So many story lines here, but the big one: intermittent energy provided by wind and solar is not going to be enough. It's a double-edged sword. Intermittent energy provided by wind and solar won't be enough during peak periods, and asking folks to delay some energy use until after dark means solar won't be there to pick up that "new" demand.

I assume the same thing is going on in California -- increased demand for electricity and increased demand for gasoline. BMW recently provided huge cash incentives if their EV customers in the Bay area would delay charging their cars until after dark. There simply cannot be that many EVs, on a percentage basis, and if it's already causing a strain on the grid ....

Week 30: July 26, 2015 -- August 1, 2015

The big story of the week had to do with oil sector losses in the stock market. The press made it look pretty bad with the headlines, but everyone knew it was coming. At least one astute reader suggested that oil companies took as many losses and write-offs as they could squeeze into the 2nd quarter to get it all behind them. It that's accurate, and if prices hold, and demand goes up in July, August, September, it's going to be an interesting 3rd quarter.

The other big story, of course, was a non-Bakken story: IBM announced the enterprise was switching to Apple and will ditch Lenovo.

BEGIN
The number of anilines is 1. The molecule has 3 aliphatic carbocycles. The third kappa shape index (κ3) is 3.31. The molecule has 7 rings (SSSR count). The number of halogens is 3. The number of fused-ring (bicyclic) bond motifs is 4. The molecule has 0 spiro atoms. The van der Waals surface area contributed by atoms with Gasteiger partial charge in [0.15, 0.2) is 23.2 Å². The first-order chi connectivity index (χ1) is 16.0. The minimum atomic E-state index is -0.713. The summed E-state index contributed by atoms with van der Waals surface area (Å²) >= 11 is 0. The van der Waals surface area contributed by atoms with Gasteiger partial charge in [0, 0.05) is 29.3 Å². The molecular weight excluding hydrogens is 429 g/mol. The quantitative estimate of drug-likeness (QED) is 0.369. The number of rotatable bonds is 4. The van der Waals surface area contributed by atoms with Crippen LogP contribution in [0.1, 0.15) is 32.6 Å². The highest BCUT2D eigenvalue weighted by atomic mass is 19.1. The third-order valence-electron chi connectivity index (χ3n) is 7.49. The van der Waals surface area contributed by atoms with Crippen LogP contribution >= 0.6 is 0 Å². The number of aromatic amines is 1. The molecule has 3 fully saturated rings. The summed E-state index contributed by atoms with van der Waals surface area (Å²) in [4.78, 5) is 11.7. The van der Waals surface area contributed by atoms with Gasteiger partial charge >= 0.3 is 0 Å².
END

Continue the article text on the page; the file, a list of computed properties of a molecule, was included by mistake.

Another interesting story: wind energy not meeting California's energy demands made worse by EVs.  And speaking of California, a great graphic shows why gasoline costs so much in that state.

The agenda for the  NDIC hearing dockets for August were released.

Huge: better and better wells in the Bakken
Completed wells are showing incredible IPs
Seven more completed wells with great IPs 
Ten more great producing wells completed
Active rigs end the week at 74; up from post-boom low of 68
Oasis proposes 9 wells inside city limits on east side, near University Avenue 
Oasis proposes up to 24 wells in several 1280-acre drilling units 
Whiting to go to 6 rigs in the Bakken; had originally planned to go to nine
SM Energy's hot spot in Divide County
Rigs by operator in the Bakken

Mega-fracks -- Mike Filloon; also here
QEP using lot of sand, lots of stages

Why the Feds won't ban CBR
Feds finally issue ruling on "unattended" CBR trains -- phone it in
End of the line for CBR in the Bakken?

Bakken economy
XTO donates $5 million for affordable housing for teachers, police in three Bakken communities
Lower oil prices will strain state coffers; state has only $700 million balance, $100 million more than projected two months ago
Williston's average wage tops $80,000, beating nation average of $72,000
Update on Spiritwood development, Jamestown, North Dakota

$200 oil
The Bakken never fails to amaze me -- Kathy Neset 

Photo of an 18-well super-pad; also here
The Hess EN-Fretheim / Cvancara 18-well pad has been updated